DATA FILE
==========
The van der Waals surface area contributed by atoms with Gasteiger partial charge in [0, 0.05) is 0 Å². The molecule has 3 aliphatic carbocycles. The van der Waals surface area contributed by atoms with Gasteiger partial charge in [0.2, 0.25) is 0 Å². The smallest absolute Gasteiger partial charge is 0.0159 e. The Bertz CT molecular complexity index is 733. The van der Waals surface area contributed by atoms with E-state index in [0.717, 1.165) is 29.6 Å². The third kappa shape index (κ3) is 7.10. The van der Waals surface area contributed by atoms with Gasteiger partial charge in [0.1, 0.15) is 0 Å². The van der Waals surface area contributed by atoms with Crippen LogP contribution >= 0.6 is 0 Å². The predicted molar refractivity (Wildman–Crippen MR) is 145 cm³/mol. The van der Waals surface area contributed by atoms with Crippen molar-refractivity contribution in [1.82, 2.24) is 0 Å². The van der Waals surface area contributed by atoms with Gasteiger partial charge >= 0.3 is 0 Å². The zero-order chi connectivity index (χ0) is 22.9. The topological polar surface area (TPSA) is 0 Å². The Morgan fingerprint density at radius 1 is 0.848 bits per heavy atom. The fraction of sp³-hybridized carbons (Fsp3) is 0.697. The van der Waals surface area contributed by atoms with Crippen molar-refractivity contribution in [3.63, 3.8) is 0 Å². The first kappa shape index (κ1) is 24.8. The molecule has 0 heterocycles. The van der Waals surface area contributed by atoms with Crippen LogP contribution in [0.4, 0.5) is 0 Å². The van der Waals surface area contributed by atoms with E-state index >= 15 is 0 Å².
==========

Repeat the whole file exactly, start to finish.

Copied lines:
The van der Waals surface area contributed by atoms with Gasteiger partial charge in [0, 0.05) is 0 Å². The molecule has 3 aliphatic carbocycles. The van der Waals surface area contributed by atoms with Gasteiger partial charge in [0.2, 0.25) is 0 Å². The smallest absolute Gasteiger partial charge is 0.0159 e. The Bertz CT molecular complexity index is 733. The van der Waals surface area contributed by atoms with E-state index in [0.717, 1.165) is 29.6 Å². The third kappa shape index (κ3) is 7.10. The van der Waals surface area contributed by atoms with Gasteiger partial charge in [0.1, 0.15) is 0 Å². The van der Waals surface area contributed by atoms with Crippen LogP contribution >= 0.6 is 0 Å². The predicted molar refractivity (Wildman–Crippen MR) is 145 cm³/mol. The van der Waals surface area contributed by atoms with Crippen molar-refractivity contribution in [1.82, 2.24) is 0 Å². The van der Waals surface area contributed by atoms with Gasteiger partial charge >= 0.3 is 0 Å². The zero-order chi connectivity index (χ0) is 22.9. The topological polar surface area (TPSA) is 0 Å². The Morgan fingerprint density at radius 1 is 0.848 bits per heavy atom. The fraction of sp³-hybridized carbons (Fsp3) is 0.697. The van der Waals surface area contributed by atoms with Crippen molar-refractivity contribution in [3.63, 3.8) is 0 Å². The first kappa shape index (κ1) is 24.8. The molecule has 0 heterocycles. The van der Waals surface area contributed by atoms with Crippen LogP contribution in [0.4, 0.5) is 0 Å². The van der Waals surface area contributed by atoms with E-state index >= 15 is 0 Å².